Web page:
Can’t hold a candle to is an interesting idiom with its roots in the 1600s. We will look at the meaning of the phrase can’t hold a candle to, where it came from and some examples of its use in sentences.
Can’t hold a candle to means to not be as good as something or someone else, to be less skillful or otherwise unfit when compared to something or someone else. Can’t hold a candle to is an idiom, which is a word, group of words or phrase that has a figurative meaning that is not easily deduced from its literal meaning. The phrase can’t hold a candle to has its roots in the 1600s, when the lowly apprentice to a master of a craft might only be fit to hold a candle in order to provide light for the master while he tends to a problem. An apprentice who was not even skillful enough to hold a candle for his master was worthless, indeed. The earliest known citation for this term is from 1641 in The fower cardinal-vertues of a Carmelite fryar by Sir Edward Dering: “Though I be not worthy to hold the candle to Aristotle.”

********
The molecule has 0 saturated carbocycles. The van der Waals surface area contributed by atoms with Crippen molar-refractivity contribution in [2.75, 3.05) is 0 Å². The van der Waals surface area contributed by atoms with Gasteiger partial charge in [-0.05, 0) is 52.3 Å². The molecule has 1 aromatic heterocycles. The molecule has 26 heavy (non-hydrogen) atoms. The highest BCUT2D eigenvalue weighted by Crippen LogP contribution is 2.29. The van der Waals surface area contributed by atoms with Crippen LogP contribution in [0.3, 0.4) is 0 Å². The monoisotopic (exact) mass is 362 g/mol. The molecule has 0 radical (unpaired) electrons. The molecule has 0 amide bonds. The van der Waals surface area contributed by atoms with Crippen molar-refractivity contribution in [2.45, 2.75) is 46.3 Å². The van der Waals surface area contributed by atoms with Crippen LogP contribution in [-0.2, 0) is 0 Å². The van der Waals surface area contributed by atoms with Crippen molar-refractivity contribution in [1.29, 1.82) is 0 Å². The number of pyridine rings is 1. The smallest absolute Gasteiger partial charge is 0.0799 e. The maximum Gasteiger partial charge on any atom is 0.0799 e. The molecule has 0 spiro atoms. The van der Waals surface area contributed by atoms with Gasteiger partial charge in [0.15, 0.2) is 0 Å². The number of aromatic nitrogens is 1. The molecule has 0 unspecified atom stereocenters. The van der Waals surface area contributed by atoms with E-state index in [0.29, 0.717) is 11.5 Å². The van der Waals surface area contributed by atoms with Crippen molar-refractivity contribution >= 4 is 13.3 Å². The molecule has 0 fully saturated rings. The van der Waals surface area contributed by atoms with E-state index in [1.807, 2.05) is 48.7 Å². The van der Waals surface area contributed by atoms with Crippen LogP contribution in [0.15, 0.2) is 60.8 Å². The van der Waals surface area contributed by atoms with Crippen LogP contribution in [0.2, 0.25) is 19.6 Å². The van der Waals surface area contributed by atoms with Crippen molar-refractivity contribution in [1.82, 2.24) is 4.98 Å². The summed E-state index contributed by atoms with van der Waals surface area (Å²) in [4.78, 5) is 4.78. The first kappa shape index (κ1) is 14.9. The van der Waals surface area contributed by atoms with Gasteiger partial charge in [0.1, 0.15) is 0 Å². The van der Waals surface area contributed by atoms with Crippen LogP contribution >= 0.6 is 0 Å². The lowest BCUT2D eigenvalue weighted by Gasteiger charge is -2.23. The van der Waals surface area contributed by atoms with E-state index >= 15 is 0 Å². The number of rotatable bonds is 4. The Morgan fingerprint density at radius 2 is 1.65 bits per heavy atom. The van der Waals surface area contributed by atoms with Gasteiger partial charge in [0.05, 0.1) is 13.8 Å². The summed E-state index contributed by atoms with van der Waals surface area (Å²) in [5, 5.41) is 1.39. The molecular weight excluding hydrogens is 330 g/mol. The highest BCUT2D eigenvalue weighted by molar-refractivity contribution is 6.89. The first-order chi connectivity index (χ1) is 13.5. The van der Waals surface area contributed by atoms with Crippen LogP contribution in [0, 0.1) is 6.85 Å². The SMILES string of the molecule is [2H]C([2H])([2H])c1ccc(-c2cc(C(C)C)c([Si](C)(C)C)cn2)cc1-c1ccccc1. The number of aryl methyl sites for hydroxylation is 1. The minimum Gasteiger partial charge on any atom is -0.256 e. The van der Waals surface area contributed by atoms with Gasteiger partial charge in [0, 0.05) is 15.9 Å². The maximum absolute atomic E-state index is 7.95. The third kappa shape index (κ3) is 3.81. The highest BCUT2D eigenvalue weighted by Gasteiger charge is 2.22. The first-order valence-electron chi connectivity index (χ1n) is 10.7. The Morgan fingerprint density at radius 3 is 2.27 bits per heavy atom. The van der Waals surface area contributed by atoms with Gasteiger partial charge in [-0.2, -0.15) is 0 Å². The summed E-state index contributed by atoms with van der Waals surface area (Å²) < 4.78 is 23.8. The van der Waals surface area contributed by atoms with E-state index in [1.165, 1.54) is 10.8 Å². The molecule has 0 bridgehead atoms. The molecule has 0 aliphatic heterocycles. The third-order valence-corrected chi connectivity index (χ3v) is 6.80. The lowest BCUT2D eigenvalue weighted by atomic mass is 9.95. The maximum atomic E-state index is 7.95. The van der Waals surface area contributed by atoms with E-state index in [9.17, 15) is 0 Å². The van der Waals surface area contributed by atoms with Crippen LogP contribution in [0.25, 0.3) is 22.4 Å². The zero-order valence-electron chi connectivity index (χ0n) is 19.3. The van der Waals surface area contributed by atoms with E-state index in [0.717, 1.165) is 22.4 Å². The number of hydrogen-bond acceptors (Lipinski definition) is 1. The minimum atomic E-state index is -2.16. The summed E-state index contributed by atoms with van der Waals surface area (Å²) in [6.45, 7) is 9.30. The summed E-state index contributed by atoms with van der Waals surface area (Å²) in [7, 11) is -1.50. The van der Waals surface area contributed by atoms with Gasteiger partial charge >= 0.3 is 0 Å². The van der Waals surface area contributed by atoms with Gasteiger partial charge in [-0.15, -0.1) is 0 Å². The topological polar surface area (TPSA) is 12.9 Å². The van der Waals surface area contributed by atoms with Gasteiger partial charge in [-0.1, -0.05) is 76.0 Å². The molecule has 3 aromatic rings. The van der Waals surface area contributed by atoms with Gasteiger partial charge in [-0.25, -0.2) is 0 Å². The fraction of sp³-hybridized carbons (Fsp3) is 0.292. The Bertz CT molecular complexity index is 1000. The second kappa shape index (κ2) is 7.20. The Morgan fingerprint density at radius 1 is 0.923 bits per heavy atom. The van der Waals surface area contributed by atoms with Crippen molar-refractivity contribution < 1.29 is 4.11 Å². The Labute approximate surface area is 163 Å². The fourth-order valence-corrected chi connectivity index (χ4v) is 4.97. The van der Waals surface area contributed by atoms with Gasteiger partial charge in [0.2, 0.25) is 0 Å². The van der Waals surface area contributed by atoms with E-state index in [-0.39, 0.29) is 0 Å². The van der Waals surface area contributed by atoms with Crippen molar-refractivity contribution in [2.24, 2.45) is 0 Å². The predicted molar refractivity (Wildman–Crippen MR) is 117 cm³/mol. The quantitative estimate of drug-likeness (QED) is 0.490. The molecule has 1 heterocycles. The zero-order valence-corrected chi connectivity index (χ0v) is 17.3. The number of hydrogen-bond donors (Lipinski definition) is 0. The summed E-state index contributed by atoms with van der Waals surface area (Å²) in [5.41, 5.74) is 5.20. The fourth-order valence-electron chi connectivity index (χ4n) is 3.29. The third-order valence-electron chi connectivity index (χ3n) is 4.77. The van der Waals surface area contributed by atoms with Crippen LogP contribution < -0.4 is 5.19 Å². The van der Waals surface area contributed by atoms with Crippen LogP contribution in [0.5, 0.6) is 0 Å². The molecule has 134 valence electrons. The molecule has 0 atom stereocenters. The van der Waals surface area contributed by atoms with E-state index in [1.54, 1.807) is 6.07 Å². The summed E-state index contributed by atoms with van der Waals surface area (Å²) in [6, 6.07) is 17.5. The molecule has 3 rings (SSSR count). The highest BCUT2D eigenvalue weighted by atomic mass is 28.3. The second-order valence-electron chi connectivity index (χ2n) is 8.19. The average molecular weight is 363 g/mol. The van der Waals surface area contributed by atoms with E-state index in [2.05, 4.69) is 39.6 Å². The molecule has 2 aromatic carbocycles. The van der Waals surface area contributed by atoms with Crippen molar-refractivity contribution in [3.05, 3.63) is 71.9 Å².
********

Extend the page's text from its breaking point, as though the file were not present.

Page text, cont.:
There’s not an iron on the planet that can hold a candle to PXG,” says Perez, who joins fellow PGA Tour players James Hahn, Billy Horschel, Charles Howell III, Zach Johnson, Chris Kirk, Ryan Moore and Charl Schwartzel as PXG endorsers. (Forbes Magazine)
Neither can hold a candle to the Crowd, which came in hot and ecstatic and entirely ill-prepared to broadcast. (The New Zealand Herald)
Not even the best seats in the grandstand would hold a candle to the view of the action from here. (The Santa Barbara Independent)